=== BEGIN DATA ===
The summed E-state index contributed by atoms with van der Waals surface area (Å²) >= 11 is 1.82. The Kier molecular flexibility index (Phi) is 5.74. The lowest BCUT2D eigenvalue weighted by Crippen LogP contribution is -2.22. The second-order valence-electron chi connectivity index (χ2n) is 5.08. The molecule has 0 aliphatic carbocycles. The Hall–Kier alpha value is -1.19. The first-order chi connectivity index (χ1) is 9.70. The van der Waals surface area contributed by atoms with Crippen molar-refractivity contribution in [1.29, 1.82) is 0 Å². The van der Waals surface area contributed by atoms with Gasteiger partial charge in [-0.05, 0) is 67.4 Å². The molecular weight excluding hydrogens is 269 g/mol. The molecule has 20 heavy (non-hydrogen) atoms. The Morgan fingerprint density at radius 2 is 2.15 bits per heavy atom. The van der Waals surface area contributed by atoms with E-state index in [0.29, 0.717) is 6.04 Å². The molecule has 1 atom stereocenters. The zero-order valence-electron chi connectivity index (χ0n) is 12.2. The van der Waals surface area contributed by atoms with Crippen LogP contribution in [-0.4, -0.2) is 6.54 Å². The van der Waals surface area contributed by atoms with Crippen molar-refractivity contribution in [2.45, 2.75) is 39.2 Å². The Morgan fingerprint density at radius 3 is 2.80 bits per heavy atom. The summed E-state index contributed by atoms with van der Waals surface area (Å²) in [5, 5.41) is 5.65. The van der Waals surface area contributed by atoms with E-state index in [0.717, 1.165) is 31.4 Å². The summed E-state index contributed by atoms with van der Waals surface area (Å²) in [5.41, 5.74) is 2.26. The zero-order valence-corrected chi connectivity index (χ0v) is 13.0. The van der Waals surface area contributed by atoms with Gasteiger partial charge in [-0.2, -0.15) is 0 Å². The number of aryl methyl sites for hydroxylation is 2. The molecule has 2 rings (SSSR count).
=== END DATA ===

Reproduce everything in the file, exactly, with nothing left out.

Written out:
The summed E-state index contributed by atoms with van der Waals surface area (Å²) >= 11 is 1.82. The Kier molecular flexibility index (Phi) is 5.74. The lowest BCUT2D eigenvalue weighted by Crippen LogP contribution is -2.22. The second-order valence-electron chi connectivity index (χ2n) is 5.08. The molecule has 0 aliphatic carbocycles. The Hall–Kier alpha value is -1.19. The first-order chi connectivity index (χ1) is 9.70. The van der Waals surface area contributed by atoms with Crippen molar-refractivity contribution in [1.29, 1.82) is 0 Å². The van der Waals surface area contributed by atoms with Gasteiger partial charge in [-0.05, 0) is 67.4 Å². The molecular weight excluding hydrogens is 269 g/mol. The molecule has 20 heavy (non-hydrogen) atoms. The Morgan fingerprint density at radius 2 is 2.15 bits per heavy atom. The van der Waals surface area contributed by atoms with E-state index in [0.29, 0.717) is 6.04 Å². The molecule has 1 atom stereocenters. The zero-order valence-electron chi connectivity index (χ0n) is 12.2. The van der Waals surface area contributed by atoms with Crippen LogP contribution in [-0.4, -0.2) is 6.54 Å². The van der Waals surface area contributed by atoms with Crippen molar-refractivity contribution in [2.45, 2.75) is 39.2 Å². The Morgan fingerprint density at radius 3 is 2.80 bits per heavy atom. The summed E-state index contributed by atoms with van der Waals surface area (Å²) in [5, 5.41) is 5.65. The van der Waals surface area contributed by atoms with E-state index in [0.717, 1.165) is 31.4 Å². The summed E-state index contributed by atoms with van der Waals surface area (Å²) in [5.41, 5.74) is 2.26. The zero-order valence-corrected chi connectivity index (χ0v) is 13.0. The van der Waals surface area contributed by atoms with Gasteiger partial charge in [-0.2, -0.15) is 0 Å². The number of aryl methyl sites for hydroxylation is 2. The molecule has 2 rings (SSSR count).